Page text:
YWCA honours three stalwarts
May 3, 2013

YWCA honours three stalwarts

The life and work of Norissa Cruickshank, Germaine “Granny” Rose and Shirley Byron-Cox, stalwarts at the local Young Women’s Christian Association (YWCA) is being celebrated.{{more}}

On Wednesday, family, friends and well wishers gathered at the Murray Heights Hotel, in observance of World YWCA Day, to reflect on the positive impact that Cruickshank, Rose and Byron-Cox had on all those with whom they had interacted.

Frederick Stephenson, Minister of National Mobilisation, lauded the association for taking time to honour the women, saying that it was better to give accolades and awards to people while they were still alive.

“It makes no sense to give it after you’re gone,” he said.

The women were honoured, not just for their years of service, but for the contribution they made to the YWCA.

Cruickshank was most remembered for the 28 years of service she gave to the centre.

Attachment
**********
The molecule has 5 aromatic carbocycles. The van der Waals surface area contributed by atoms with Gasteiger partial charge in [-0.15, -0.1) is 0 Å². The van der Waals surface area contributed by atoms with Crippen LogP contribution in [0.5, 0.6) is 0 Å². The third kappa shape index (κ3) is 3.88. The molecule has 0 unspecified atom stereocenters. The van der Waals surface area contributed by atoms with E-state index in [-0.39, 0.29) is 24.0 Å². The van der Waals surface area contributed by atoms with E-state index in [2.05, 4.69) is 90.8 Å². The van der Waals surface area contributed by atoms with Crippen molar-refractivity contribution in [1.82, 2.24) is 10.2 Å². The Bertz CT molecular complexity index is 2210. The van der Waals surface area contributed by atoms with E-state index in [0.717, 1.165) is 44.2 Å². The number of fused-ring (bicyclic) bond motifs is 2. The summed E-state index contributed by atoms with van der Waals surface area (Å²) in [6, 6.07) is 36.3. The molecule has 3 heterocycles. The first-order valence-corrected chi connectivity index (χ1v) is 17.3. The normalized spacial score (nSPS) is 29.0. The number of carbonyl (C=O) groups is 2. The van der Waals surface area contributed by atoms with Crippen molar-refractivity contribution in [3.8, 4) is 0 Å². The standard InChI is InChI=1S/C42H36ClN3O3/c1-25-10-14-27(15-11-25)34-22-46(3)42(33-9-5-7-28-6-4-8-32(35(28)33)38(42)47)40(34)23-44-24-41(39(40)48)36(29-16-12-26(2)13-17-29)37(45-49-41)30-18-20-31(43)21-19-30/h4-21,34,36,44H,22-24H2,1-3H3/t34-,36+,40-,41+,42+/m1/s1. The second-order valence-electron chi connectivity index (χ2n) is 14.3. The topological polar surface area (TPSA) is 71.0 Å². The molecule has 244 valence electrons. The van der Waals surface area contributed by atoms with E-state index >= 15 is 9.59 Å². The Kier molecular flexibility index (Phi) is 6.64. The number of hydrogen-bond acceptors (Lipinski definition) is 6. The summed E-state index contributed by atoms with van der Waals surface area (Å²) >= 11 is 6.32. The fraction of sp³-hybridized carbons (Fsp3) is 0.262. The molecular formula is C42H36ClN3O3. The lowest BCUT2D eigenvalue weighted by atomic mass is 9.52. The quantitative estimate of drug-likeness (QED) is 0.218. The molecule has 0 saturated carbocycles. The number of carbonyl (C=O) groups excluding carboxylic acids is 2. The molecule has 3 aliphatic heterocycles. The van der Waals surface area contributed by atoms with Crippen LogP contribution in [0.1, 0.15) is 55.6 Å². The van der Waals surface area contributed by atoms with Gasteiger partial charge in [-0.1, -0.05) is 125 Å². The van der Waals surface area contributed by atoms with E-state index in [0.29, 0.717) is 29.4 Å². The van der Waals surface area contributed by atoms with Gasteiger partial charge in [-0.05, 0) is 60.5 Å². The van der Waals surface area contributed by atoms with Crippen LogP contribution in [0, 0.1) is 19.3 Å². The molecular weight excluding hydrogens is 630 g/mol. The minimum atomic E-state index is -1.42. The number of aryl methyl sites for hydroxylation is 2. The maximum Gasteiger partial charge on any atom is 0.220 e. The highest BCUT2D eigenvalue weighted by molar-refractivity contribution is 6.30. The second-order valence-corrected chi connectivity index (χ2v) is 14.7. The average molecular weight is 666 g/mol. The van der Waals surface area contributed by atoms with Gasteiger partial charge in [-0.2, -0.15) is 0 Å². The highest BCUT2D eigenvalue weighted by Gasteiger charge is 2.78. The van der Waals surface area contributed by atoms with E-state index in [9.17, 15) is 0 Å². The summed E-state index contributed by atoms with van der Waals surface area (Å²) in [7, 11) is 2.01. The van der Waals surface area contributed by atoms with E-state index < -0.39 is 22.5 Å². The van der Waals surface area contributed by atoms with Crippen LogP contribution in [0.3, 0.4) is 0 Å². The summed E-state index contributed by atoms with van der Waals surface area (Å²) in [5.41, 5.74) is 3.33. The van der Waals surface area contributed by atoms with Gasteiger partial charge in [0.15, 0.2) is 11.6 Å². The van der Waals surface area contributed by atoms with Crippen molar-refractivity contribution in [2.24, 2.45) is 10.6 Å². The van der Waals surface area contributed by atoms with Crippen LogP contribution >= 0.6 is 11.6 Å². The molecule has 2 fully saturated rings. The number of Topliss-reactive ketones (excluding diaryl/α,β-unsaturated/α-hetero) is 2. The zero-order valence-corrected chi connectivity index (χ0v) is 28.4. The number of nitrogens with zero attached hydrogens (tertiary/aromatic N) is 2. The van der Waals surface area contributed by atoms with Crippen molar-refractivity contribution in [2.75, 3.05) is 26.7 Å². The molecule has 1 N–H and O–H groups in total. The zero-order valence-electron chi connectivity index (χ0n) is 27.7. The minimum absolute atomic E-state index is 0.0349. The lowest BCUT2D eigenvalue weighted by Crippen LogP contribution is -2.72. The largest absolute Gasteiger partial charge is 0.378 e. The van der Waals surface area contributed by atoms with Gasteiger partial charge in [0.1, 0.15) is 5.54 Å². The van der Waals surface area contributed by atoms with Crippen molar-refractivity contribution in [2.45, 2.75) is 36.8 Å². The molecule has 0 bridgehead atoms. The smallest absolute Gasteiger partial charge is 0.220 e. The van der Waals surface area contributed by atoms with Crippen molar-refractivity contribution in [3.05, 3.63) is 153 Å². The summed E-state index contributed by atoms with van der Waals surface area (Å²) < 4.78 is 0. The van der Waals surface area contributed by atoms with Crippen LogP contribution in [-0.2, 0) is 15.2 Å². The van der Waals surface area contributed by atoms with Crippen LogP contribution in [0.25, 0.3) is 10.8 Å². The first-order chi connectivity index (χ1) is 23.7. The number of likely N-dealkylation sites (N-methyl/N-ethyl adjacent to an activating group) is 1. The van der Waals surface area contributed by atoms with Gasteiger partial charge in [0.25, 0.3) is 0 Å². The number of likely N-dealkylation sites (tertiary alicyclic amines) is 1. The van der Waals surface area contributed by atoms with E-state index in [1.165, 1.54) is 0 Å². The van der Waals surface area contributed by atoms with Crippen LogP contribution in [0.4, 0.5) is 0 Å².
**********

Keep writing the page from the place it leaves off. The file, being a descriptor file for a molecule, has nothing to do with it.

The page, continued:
She performed duties including skills training, the annual summer workshop and the school’s feeding programme which she initiated.

Cruickshank also served as the General Secretary of the YWCA in St Vincent.

Today, that programme continues and feeds 16 of the nation’s secondary and primary school students.

Byron-Cox was commended for her years of service to the YWCA and was most remembered for being the longest serving president of the association.

But perhaps the most celebrated and respected woman of the morning was Germaine “Granny” Rose, who was honoured for her years of service to early childhood development.

Granny, as she is affectionately known, is now in her 80s.

Her journey began in 1982, when the YWCA Day Care Centre was started.

She had six children of her own, but was happy to take care of others — in all she cared for as many as 15.

The Centre grew and more assistance was required.

Bassy Alexander, in his tribute to Granny Rose, mentioned the decision she made to hire Maxine, a blind woman who has been working at the Centre since 1989.

After she had attended the School for the blind, the YWCA was asked to recruit Maxine as a teacher. She was trained and today she is a valuable and much appreciated member of the staff.

The Centre has moved on, mainly through the hard work of Granny, but she had the support of other strong women – notably Cruickshank and Byron-Cox, and today many of the children who attend the YWCA Day Care, are the offspring of those who went there themselves.

Amongst those who paid tribute to the outstanding work of the three women were former parliamentarians Rene Baptiste, John Horne, and Mike Browne.(DD)